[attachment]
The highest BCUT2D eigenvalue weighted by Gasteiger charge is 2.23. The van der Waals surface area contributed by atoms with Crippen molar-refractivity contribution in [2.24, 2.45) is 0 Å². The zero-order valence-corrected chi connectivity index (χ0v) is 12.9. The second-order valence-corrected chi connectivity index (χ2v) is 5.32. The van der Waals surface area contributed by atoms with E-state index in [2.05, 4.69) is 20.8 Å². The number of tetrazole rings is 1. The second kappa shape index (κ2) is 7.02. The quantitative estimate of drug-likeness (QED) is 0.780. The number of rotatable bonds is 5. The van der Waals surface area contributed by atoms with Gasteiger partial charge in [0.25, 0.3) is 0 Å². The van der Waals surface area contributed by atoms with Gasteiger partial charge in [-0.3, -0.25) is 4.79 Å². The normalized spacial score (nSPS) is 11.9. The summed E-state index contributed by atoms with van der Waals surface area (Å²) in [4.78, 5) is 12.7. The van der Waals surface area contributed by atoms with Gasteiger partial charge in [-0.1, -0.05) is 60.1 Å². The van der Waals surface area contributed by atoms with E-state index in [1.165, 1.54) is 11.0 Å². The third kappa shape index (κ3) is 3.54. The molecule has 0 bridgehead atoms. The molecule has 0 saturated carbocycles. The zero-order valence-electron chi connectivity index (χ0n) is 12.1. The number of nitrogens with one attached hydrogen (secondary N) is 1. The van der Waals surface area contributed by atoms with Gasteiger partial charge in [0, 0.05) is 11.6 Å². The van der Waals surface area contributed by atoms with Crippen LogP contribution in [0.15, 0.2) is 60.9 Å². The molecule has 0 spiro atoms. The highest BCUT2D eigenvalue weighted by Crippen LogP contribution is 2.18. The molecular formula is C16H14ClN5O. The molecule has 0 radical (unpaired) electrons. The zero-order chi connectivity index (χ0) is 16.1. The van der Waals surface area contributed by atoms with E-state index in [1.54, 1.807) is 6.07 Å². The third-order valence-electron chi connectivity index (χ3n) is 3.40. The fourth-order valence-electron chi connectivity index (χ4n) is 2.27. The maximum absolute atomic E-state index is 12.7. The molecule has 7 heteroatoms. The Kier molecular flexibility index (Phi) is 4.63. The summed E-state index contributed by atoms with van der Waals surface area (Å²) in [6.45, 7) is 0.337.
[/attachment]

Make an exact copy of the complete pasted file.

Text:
The highest BCUT2D eigenvalue weighted by Gasteiger charge is 2.23. The van der Waals surface area contributed by atoms with Crippen molar-refractivity contribution in [2.24, 2.45) is 0 Å². The zero-order valence-corrected chi connectivity index (χ0v) is 12.9. The second-order valence-corrected chi connectivity index (χ2v) is 5.32. The van der Waals surface area contributed by atoms with E-state index in [2.05, 4.69) is 20.8 Å². The number of tetrazole rings is 1. The second kappa shape index (κ2) is 7.02. The quantitative estimate of drug-likeness (QED) is 0.780. The number of rotatable bonds is 5. The van der Waals surface area contributed by atoms with Gasteiger partial charge in [0.25, 0.3) is 0 Å². The van der Waals surface area contributed by atoms with Gasteiger partial charge in [-0.3, -0.25) is 4.79 Å². The normalized spacial score (nSPS) is 11.9. The summed E-state index contributed by atoms with van der Waals surface area (Å²) in [4.78, 5) is 12.7. The van der Waals surface area contributed by atoms with Gasteiger partial charge in [-0.1, -0.05) is 60.1 Å². The van der Waals surface area contributed by atoms with E-state index in [1.165, 1.54) is 11.0 Å². The third kappa shape index (κ3) is 3.54. The molecule has 0 bridgehead atoms. The molecule has 0 saturated carbocycles. The zero-order valence-electron chi connectivity index (χ0n) is 12.1. The number of nitrogens with one attached hydrogen (secondary N) is 1. The van der Waals surface area contributed by atoms with Gasteiger partial charge in [0, 0.05) is 11.6 Å². The van der Waals surface area contributed by atoms with Crippen LogP contribution in [0.15, 0.2) is 60.9 Å². The molecule has 0 spiro atoms. The highest BCUT2D eigenvalue weighted by Crippen LogP contribution is 2.18. The molecular formula is C16H14ClN5O. The molecule has 0 radical (unpaired) electrons. The zero-order chi connectivity index (χ0) is 16.1. The van der Waals surface area contributed by atoms with E-state index in [1.54, 1.807) is 6.07 Å². The third-order valence-electron chi connectivity index (χ3n) is 3.40. The fourth-order valence-electron chi connectivity index (χ4n) is 2.27. The maximum absolute atomic E-state index is 12.7. The molecule has 7 heteroatoms. The Kier molecular flexibility index (Phi) is 4.63. The summed E-state index contributed by atoms with van der Waals surface area (Å²) in [6.45, 7) is 0.337.